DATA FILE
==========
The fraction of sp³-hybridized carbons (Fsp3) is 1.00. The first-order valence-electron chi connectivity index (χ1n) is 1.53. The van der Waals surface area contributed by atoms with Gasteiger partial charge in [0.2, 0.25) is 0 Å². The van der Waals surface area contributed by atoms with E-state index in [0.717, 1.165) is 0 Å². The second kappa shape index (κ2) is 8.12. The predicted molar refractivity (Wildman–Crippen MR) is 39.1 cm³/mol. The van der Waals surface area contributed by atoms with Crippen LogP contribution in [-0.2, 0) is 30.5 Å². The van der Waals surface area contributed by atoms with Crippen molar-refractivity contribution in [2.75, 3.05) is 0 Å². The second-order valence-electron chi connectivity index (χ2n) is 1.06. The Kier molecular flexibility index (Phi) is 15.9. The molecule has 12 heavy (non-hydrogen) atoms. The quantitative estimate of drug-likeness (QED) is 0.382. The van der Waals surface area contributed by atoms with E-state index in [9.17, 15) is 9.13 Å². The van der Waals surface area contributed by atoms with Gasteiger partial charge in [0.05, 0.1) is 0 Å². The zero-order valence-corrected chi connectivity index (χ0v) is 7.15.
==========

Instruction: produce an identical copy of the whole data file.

The fraction of sp³-hybridized carbons (Fsp3) is 1.00. The first-order valence-electron chi connectivity index (χ1n) is 1.53. The van der Waals surface area contributed by atoms with Gasteiger partial charge in [0.2, 0.25) is 0 Å². The van der Waals surface area contributed by atoms with E-state index in [0.717, 1.165) is 0 Å². The second kappa shape index (κ2) is 8.12. The predicted molar refractivity (Wildman–Crippen MR) is 39.1 cm³/mol. The van der Waals surface area contributed by atoms with Crippen LogP contribution in [-0.2, 0) is 30.5 Å². The van der Waals surface area contributed by atoms with Crippen molar-refractivity contribution in [2.75, 3.05) is 0 Å². The second-order valence-electron chi connectivity index (χ2n) is 1.06. The Kier molecular flexibility index (Phi) is 15.9. The molecule has 12 heavy (non-hydrogen) atoms. The quantitative estimate of drug-likeness (QED) is 0.382. The van der Waals surface area contributed by atoms with E-state index in [9.17, 15) is 9.13 Å². The van der Waals surface area contributed by atoms with Gasteiger partial charge in [0.05, 0.1) is 0 Å². The zero-order valence-corrected chi connectivity index (χ0v) is 7.15.